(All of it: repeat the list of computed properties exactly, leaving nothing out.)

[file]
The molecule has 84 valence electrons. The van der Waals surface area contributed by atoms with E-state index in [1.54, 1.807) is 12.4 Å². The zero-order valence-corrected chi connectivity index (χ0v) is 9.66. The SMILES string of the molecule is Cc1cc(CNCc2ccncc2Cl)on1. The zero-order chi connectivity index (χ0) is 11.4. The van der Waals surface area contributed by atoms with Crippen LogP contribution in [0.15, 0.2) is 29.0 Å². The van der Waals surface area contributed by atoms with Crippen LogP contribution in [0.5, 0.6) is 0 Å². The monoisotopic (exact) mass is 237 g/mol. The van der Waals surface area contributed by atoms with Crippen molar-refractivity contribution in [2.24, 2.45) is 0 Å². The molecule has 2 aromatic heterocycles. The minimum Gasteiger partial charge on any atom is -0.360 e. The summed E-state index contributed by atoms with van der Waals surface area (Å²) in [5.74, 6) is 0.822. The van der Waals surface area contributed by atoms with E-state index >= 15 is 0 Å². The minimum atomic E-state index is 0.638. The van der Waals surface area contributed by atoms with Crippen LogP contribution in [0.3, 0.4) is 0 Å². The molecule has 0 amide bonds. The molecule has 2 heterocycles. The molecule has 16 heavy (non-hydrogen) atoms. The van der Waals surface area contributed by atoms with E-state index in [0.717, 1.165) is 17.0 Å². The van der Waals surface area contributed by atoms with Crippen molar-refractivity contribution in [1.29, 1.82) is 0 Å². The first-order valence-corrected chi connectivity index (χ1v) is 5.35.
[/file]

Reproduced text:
The molecule has 84 valence electrons. The van der Waals surface area contributed by atoms with E-state index in [1.54, 1.807) is 12.4 Å². The zero-order valence-corrected chi connectivity index (χ0v) is 9.66. The SMILES string of the molecule is Cc1cc(CNCc2ccncc2Cl)on1. The zero-order chi connectivity index (χ0) is 11.4. The van der Waals surface area contributed by atoms with Crippen LogP contribution in [0.15, 0.2) is 29.0 Å². The van der Waals surface area contributed by atoms with Crippen LogP contribution in [0.5, 0.6) is 0 Å². The monoisotopic (exact) mass is 237 g/mol. The van der Waals surface area contributed by atoms with Crippen molar-refractivity contribution in [2.24, 2.45) is 0 Å². The molecule has 2 aromatic heterocycles. The minimum Gasteiger partial charge on any atom is -0.360 e. The summed E-state index contributed by atoms with van der Waals surface area (Å²) in [5.74, 6) is 0.822. The van der Waals surface area contributed by atoms with E-state index >= 15 is 0 Å². The minimum atomic E-state index is 0.638. The van der Waals surface area contributed by atoms with Crippen LogP contribution in [0.3, 0.4) is 0 Å². The molecule has 0 amide bonds. The molecule has 2 heterocycles. The molecule has 16 heavy (non-hydrogen) atoms. The van der Waals surface area contributed by atoms with E-state index in [0.717, 1.165) is 17.0 Å². The van der Waals surface area contributed by atoms with Crippen molar-refractivity contribution in [1.29, 1.82) is 0 Å². The first-order valence-corrected chi connectivity index (χ1v) is 5.35.